Bushfire Appeals
News  | 

School Building Funds & Tax Deductions

Monday, 7th June 2004 at 1:06 pm
Staff Reporter
Demands for parents to pay into school building funds are often thinly disguised tax abuses and should be reined in by the Australian Taxation Office, according to the public interest think tank The Australia Institute.

Monday, 7th June 2004
at 1:06 pm
Staff Reporter



School Building Funds & Tax Deductions
Monday, 7th June 2004 at 1:06 pm

Demands for parents to pay into school building funds are often thinly disguised tax abuses and should be reined in by the Australian Taxation Office, according to the public interest think tank The Australia Institute.

Executive Director Dr Clive Hamilton says tax deductibility for voluntary donations to school building funds was introduced to assist private schools, in particular fund buildings such as libraries and other facilities.

But the Institute study, Tax Deductibility of Donations to School Building Funds, has revealed that payments into some private and public school building funds may not meet the conditions required by the Australian Tax Office so that claims for tax deductions are not legitimate.

According to the study there is evidence to suggest donations to some private schools are not being given freely either because parents are unaware that the payment is voluntary or because they are pressured by the school to give.

These pressures may include perceptions that their child may be disadvantaged if they fail to make a ‘donation’.

In addition, there is anecdotal evidence that some donors to school building funds receive a benefit from the gift, namely the enrolment of their children ahead of others on the waiting list. In these cases, claiming a tax deduction for a donation to a school building fund may not be legitimate.

Private school fees are not tax deductible in Australia. Nor are fees or levies paid to public schools. However, many private schools and some public schools operate building or library funds to which parents and ex-students are encouraged to make tax-deductible donations.

These donations can increase substantially the funds available to the schools and thereby permit fees to be lower than otherwise.

The study outlines contrasts between the Australian Taxation Office guidelines, which state that donations must be voluntary and that donors must expect nothing in return, with the statements of some private schools.

The study uses the example of where school fee statements actually suggest or indicate that payments to building and library funds are compulsory and that the contributions are tax-deductible.

For example, the fee statement on the website of one college in Victoria provides no indication to parents that building fund donations (which are said to be tax deductible) are optional despite explicitly informing them that bus fees are optional.

It also says that the ‘composite fee’ which, like the tuition fee, is ‘payable in advance each term’, includes a Library Levy that is tax deductible. A ‘levy’ is not usually seen as a donation.

Another college goes even further, telling parents that payments to its building fund are an essential part of the cost of educating their child.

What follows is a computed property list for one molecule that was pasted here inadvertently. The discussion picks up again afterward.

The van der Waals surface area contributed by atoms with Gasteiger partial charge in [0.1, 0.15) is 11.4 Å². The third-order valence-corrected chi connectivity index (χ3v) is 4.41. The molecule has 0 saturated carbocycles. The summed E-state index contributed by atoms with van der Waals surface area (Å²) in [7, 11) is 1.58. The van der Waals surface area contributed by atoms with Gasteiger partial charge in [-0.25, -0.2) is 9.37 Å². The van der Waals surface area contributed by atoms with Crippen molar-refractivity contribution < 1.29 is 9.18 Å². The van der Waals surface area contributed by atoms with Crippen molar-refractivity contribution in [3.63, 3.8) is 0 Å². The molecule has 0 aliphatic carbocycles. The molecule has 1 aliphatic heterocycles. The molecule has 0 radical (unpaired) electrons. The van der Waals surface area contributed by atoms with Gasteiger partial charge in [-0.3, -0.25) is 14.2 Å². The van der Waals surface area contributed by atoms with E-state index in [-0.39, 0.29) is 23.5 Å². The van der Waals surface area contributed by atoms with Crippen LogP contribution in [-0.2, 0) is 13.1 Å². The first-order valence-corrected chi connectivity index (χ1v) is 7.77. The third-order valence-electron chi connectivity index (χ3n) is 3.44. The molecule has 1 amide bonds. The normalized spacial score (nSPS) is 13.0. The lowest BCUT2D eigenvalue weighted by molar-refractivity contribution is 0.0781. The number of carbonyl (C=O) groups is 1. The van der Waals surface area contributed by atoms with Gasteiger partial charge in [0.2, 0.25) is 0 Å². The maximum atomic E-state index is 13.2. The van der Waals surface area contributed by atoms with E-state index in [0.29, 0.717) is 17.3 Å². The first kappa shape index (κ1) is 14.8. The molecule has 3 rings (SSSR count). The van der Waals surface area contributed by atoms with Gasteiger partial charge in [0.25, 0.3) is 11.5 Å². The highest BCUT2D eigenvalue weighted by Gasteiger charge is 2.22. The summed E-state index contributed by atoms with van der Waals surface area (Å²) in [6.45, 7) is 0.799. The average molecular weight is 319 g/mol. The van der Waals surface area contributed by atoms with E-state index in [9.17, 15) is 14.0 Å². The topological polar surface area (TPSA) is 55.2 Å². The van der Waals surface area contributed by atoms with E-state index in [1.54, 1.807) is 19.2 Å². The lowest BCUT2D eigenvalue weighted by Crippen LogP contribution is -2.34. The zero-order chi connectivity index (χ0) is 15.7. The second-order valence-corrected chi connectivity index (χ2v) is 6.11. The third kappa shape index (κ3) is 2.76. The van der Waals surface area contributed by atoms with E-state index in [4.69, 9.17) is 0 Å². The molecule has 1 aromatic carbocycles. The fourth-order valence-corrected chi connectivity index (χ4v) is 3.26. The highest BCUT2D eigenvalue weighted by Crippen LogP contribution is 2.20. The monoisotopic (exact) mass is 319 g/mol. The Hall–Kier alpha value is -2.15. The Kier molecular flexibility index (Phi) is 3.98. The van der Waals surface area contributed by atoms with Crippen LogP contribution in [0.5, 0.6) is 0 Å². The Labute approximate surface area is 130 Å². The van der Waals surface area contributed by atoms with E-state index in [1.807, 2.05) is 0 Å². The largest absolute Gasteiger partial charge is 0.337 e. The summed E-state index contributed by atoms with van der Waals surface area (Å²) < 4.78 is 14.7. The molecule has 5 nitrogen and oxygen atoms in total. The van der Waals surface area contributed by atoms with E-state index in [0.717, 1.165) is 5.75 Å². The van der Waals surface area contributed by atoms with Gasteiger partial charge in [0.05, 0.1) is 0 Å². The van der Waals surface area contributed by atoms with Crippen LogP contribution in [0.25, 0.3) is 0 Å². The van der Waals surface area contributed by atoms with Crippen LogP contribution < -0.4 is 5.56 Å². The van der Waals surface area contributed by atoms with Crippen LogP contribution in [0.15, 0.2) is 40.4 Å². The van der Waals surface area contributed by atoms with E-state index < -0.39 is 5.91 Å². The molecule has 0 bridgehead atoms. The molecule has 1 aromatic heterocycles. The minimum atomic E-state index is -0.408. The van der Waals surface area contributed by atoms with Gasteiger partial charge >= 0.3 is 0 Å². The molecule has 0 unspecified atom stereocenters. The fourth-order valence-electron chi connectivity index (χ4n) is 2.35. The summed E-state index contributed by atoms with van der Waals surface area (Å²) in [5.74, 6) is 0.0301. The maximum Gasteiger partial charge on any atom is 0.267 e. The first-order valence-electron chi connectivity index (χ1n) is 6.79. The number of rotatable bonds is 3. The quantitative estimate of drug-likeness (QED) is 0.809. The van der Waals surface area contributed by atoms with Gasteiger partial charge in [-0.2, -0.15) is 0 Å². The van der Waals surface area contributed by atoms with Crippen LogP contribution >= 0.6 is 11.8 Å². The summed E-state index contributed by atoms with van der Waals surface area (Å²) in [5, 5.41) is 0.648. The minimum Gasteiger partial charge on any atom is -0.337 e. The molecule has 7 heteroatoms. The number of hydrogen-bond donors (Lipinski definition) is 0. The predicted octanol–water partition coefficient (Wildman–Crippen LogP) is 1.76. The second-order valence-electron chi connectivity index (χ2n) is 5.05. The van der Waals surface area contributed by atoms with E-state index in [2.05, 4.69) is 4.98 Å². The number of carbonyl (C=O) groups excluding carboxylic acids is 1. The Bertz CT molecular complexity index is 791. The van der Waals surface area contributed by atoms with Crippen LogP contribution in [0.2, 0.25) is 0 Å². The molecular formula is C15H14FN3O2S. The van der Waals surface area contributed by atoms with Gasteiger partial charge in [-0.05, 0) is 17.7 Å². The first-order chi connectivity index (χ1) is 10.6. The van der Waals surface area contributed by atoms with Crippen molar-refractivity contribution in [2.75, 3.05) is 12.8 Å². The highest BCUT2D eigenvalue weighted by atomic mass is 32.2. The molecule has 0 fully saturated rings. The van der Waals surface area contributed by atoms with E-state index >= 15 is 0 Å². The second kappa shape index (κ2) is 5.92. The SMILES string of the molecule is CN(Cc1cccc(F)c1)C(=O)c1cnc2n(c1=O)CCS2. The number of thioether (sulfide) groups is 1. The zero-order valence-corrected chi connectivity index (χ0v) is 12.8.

Public policy researchers Deb Wilkinson and Richard Denniss conclude that parents should be formally notified by all private schools about the voluntary nature of all tax-deductible payments and that the ATO should investigate the practice of structuring school fee payments in order to reduce tax.

The researches say that many, perhaps most, schools scrupulously adhere to the spirit and the letter of the law in relation to school building funds. However, there is evidence to suggest that some private schools are urging or facilitating parents to claim tax deductions for contributions to building funds to which they are not entitled.

They say other schools, perhaps with the benefit of advice from tax experts, do not make false claims but nevertheless apply intense pressure on parents to make ‘voluntary’ contributions.

As a result of these practices, they say Australian taxpayers are funding additional payments to schools and tax breaks to parents of children at schools to which they are not entitled under law. There is therefore a need for the Federal Government to enforce the tax laws more rigorously.

If you would like a copy of the research paper just send us an email with “Schools & Tax deductibility ” in the subject line to probono@probonoaustralia.com.au.

Got a story to share?

Got a news tip or article idea for Pro Bono News? Or perhaps you would like to write an article and join a growing community of sector leaders sharing their thoughts and analysis with Pro Bono News readers?

Get in touch at news@probonoaustralia.com.au

Get more stories like this


Write a Reply or Comment

Your email address will not be published. Required fields are marked *


Gillard Sworn In

Lina Caneva

Thursday, 24th June 2010 at 4:06 pm

Productivity Commission to Investigate Not for Profit Sector

Staff Reporter

Thursday, 9th April 2009 at 4:30 pm

ATO Warns on Annual Review of Endorsed Charities

Staff Reporter

Monday, 1st December 2008 at 2:58 pm

NFP Promoting From Within Works When Handled With Care

Staff Reporter

Monday, 22nd September 2008 at 4:52 pm


NDIS not yet in tune with the needs of participants

Luke Michael

Monday, 20th January 2020 at 4:46 pm

What impact will the bushfire crisis have on homelessness?

Luke Michael

Wednesday, 15th January 2020 at 4:28 pm

New fund paves the way for impact investment in the charity sector

Luke Michael

Friday, 17th January 2020 at 4:34 pm

The rise (and scepticism) of Facebook fundraisers

Maggie Coggan

Thursday, 16th January 2020 at 8:49 am

Bushfire Appeals
pba inverse logo
Subscribe Twitter Facebook

Get the social sector's most essential news coverage. Delivered free to your inbox every Tuesday and Thursday morning.

You have Successfully Subscribed!